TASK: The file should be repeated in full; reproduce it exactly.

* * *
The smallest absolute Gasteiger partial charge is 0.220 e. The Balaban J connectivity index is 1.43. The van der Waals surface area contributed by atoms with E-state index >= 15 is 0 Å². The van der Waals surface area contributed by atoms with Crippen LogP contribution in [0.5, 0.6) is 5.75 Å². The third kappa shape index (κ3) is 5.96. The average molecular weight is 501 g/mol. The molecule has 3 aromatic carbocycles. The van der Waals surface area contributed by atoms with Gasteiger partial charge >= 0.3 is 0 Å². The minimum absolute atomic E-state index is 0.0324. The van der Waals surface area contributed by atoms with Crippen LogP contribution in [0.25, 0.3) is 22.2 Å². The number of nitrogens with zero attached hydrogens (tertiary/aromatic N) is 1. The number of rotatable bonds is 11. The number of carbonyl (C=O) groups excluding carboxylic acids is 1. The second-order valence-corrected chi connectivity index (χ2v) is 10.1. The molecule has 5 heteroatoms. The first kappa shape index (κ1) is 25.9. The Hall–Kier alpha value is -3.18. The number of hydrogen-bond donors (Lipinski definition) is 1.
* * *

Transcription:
The smallest absolute Gasteiger partial charge is 0.220 e. The Balaban J connectivity index is 1.43. The van der Waals surface area contributed by atoms with E-state index >= 15 is 0 Å². The van der Waals surface area contributed by atoms with Crippen LogP contribution in [0.5, 0.6) is 5.75 Å². The third kappa shape index (κ3) is 5.96. The average molecular weight is 501 g/mol. The molecule has 3 aromatic carbocycles. The van der Waals surface area contributed by atoms with Gasteiger partial charge >= 0.3 is 0 Å². The minimum absolute atomic E-state index is 0.0324. The van der Waals surface area contributed by atoms with Crippen LogP contribution in [0.25, 0.3) is 22.2 Å². The number of nitrogens with zero attached hydrogens (tertiary/aromatic N) is 1. The number of rotatable bonds is 11. The number of carbonyl (C=O) groups excluding carboxylic acids is 1. The second-order valence-corrected chi connectivity index (χ2v) is 10.1. The molecule has 5 heteroatoms. The first kappa shape index (κ1) is 25.9. The Hall–Kier alpha value is -3.18. The number of hydrogen-bond donors (Lipinski definition) is 1.